Lovejoy, Paul E. and Falola, Toyin (eds.), Pawnship, Slavery, and Colonialism in Africa (Trenton, NJ, 2003). The major source on the history of debt bondage south of the Sahara.Google Scholar
Manning, Patrick, Slavery and African Life: Occidental, Oriental, and African Slave Trades (Cambridge, 1990). A concise overview.Google Scholar
Meillassoux, Claude, The Anthropology of Slavery: The Womb of Iron and Gold, Dasnois, Alide (tr.) (Chicago, IL, 1991). A major interpretation of African slavery, including Meillassoux’s thesis that slavery was the most fundamental form of private property in Africa.Google Scholar
Miers, Suzanne and Klein, Martin A. (eds.), Slavery and Colonial Rule in Africa (London, 1999).Google Scholar
Miers, Suzanne and Kopytoff, Igor (eds.), Slavery in Africa: Historical and Anthropological Perspectives (Madison, WI, 1977). A collection of early studies, including an influential interpretative essay by the editors.Google Scholar
Miers, Suzanne and Roberts, Richard (eds.), The End of Slavery in Africa (Madison, WI, 1988). Together with Miers and Klein, this provides a valuable framework plus case studies on the regionally and socially uneven decline of slavery in sub-Saharan Africa.Google Scholar
Stilwell, S., Slavery and Slaving in African History (Cambridge, 2014). Recent overview.Google Scholar
Austin, Gareth, Labour, Land and Capital in Ghana: From Slavery to Free Labour in Asante, 1807–1956 (Rochester, NY, 2005). The economics and political economy of the existence and growth of slavery in a major West African kingdom, and of its eventual decline in the double context of colonial rule and the adoption of export agriculture.Google Scholar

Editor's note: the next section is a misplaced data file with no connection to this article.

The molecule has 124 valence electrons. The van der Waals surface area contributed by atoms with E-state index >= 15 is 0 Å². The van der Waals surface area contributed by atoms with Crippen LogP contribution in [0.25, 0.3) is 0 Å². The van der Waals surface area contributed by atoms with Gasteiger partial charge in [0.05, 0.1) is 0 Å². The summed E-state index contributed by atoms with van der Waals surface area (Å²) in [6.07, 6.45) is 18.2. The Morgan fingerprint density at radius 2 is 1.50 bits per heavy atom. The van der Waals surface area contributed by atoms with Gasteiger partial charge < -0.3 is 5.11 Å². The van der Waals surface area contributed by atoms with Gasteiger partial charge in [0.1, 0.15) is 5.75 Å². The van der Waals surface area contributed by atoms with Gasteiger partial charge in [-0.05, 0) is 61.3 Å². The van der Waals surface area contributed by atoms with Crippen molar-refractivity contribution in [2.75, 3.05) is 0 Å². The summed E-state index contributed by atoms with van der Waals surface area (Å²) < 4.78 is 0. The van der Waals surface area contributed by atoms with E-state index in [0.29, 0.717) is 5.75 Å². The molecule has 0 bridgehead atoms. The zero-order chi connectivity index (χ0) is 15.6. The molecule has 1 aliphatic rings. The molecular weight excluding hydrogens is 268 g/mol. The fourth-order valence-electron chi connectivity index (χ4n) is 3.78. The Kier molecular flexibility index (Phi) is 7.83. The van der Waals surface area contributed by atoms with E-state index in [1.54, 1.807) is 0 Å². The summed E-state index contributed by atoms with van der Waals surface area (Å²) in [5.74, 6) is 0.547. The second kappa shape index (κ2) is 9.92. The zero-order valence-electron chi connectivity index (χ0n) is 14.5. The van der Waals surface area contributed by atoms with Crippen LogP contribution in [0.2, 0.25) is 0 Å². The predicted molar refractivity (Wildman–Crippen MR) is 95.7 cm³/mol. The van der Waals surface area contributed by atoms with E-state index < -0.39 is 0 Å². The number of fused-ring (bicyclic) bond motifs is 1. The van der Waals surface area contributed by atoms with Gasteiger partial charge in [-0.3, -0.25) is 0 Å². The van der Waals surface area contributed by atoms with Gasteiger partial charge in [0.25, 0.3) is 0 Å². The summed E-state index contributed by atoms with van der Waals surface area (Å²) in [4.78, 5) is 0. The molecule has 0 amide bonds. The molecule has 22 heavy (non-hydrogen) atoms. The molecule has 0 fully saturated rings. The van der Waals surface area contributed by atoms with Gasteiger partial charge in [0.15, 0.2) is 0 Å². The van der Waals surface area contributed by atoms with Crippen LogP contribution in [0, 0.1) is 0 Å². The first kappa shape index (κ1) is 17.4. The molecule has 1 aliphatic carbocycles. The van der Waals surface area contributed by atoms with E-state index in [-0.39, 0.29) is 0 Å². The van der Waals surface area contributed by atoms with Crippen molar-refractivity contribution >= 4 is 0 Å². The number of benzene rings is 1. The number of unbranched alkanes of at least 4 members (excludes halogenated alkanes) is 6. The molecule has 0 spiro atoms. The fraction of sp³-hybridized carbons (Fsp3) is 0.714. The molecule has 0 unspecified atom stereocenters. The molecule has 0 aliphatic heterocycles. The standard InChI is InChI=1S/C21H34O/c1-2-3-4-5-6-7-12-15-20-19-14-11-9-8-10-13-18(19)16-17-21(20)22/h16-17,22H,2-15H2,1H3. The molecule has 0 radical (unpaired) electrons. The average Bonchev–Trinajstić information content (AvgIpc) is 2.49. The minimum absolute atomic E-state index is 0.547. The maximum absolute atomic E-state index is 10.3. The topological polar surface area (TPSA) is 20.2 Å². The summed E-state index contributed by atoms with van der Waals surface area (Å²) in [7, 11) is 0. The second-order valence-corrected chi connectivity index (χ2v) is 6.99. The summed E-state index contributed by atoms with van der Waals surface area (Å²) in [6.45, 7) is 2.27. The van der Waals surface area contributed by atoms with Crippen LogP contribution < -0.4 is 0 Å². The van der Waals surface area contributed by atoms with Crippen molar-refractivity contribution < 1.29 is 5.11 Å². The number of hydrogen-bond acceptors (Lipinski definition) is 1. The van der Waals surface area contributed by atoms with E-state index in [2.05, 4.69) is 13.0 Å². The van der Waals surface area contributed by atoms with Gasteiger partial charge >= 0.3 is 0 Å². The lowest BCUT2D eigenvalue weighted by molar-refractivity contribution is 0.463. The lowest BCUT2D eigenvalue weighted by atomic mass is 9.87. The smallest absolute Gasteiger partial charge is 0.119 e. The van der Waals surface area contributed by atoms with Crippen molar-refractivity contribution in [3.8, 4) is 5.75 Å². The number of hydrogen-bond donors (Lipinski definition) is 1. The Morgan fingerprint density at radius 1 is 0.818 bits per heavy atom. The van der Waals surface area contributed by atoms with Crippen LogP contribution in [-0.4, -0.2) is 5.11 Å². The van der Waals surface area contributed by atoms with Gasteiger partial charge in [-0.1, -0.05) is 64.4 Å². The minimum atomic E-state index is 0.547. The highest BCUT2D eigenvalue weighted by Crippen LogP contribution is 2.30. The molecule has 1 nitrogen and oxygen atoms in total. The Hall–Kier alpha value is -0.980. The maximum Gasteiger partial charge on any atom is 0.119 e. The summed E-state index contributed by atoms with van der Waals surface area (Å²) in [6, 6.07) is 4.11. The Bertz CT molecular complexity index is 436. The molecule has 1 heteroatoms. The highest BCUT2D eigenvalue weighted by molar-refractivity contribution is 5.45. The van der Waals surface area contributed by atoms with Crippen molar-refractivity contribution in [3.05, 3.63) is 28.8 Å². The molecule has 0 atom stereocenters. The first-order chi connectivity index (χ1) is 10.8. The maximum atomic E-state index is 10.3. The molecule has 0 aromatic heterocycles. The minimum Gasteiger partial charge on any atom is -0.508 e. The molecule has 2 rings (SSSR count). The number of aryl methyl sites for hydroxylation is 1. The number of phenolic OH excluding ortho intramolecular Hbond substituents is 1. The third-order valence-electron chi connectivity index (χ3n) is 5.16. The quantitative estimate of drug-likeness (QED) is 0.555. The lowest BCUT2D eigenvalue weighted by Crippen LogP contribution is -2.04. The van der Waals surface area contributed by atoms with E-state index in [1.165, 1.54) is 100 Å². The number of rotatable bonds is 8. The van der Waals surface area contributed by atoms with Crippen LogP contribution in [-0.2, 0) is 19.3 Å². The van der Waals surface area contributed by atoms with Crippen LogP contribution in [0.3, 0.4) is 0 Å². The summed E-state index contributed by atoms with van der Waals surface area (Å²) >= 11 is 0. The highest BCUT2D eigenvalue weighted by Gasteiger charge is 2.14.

Cooper, Frederick, Plantation Slavery on the East Coast of Africa (New Haven, CT, 1977). A pioneering study, with an equally important sequel: Frederick Cooper, From Slaves to Squatters: Plantation Labor and Agriculture in Zanzibar and Coastal Kenya 1890–1925 (New Haven, CT, 1980).Google Scholar
Deutsch, Jan-Georg, Emancipation without Abolition in German East Africa c.1884–1914 (Oxford, 2006). The “slow death of slavery,” German-style, in East Africa.Google Scholar
Dooling, Wayne, Slavery, Emancipation and Colonial Rule in South Africa (Athens, OH, 2007). The major analysis of abolition in the context of “European” slavery at the Cape.Google Scholar
Klein, Martin A., Slavery and Colonial Rule in French West Africa (Cambridge, 1998). A fine account of the persistence and decline of slavery under colonial rule.CrossRefGoogle Scholar
Lovejoy, Paul E. and Hogendorn, Jan S., Slow Death for Slavery: The Course of Abolition in Northern Nigeria, 1897–1936 (Cambridge, 1993). Influential monograph.CrossRefGoogle Scholar
Médard, Henri and Doyle, Shane (eds.), Slavery in the Great Lakes Region of East Africa (Oxford, 2007). Presents major research remedying the neglect of slavery in the historiography of the region.Google Scholar
Rossi, Benedetta, From Slavery to Aid: Politics, Labour, and Ecology in the Nigerian Sahel, 1800–2000 (Cambridge, 2015). An incisive study of continuity and change in subsistence and recruitment on the edge of the Sahara.CrossRefGoogle Scholar
Baron, Beth, “Liberated Bodies and Saved Souls: Freed African Slave Girls and Missionaries in Egypt” in Toledano, Ehud R. (ed.), African Communities in Asia and the Mediterranean: Identities between Integration and Conflict (Trenton, NJ, 2011), pp. 215–35.Google Scholar
Chouki, El Hamel, Black Morocco: A History of Slavery, Race, and Islam (Cambridge, 2013).Google Scholar